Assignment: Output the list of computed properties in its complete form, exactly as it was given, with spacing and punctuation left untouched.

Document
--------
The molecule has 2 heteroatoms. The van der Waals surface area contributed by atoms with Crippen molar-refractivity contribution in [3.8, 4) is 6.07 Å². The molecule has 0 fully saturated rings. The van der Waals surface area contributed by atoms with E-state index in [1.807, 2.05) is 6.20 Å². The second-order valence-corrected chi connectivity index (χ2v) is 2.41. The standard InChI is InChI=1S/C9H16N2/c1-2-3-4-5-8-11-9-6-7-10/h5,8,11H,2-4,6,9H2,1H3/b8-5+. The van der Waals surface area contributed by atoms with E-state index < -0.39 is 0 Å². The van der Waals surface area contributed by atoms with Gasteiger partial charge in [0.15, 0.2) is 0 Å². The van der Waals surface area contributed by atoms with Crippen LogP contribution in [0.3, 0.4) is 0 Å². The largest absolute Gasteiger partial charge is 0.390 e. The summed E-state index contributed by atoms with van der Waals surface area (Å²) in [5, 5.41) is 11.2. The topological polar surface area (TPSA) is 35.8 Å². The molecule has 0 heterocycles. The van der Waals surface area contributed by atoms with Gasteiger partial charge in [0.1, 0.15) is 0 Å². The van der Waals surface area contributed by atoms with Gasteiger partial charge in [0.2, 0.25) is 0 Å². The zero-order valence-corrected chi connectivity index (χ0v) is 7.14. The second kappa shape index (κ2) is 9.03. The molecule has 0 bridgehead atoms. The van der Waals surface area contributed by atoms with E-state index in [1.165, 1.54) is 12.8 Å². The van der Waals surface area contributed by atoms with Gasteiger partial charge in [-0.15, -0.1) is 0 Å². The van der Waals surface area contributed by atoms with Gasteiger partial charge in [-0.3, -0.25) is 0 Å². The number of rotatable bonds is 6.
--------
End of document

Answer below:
The molecule has 2 heteroatoms. The van der Waals surface area contributed by atoms with Crippen molar-refractivity contribution in [3.8, 4) is 6.07 Å². The molecule has 0 fully saturated rings. The van der Waals surface area contributed by atoms with E-state index in [1.807, 2.05) is 6.20 Å². The second-order valence-corrected chi connectivity index (χ2v) is 2.41. The standard InChI is InChI=1S/C9H16N2/c1-2-3-4-5-8-11-9-6-7-10/h5,8,11H,2-4,6,9H2,1H3/b8-5+. The van der Waals surface area contributed by atoms with E-state index < -0.39 is 0 Å². The van der Waals surface area contributed by atoms with Gasteiger partial charge in [0.15, 0.2) is 0 Å². The van der Waals surface area contributed by atoms with Crippen LogP contribution in [0.3, 0.4) is 0 Å². The largest absolute Gasteiger partial charge is 0.390 e. The summed E-state index contributed by atoms with van der Waals surface area (Å²) in [5, 5.41) is 11.2. The topological polar surface area (TPSA) is 35.8 Å². The molecule has 0 heterocycles. The van der Waals surface area contributed by atoms with Gasteiger partial charge in [0.1, 0.15) is 0 Å². The van der Waals surface area contributed by atoms with Gasteiger partial charge in [0.2, 0.25) is 0 Å². The zero-order valence-corrected chi connectivity index (χ0v) is 7.14. The second kappa shape index (κ2) is 9.03. The molecule has 0 bridgehead atoms. The van der Waals surface area contributed by atoms with E-state index in [1.165, 1.54) is 12.8 Å². The van der Waals surface area contributed by atoms with Gasteiger partial charge in [-0.15, -0.1) is 0 Å². The van der Waals surface area contributed by atoms with Gasteiger partial charge in [-0.3, -0.25) is 0 Å². The number of rotatable bonds is 6.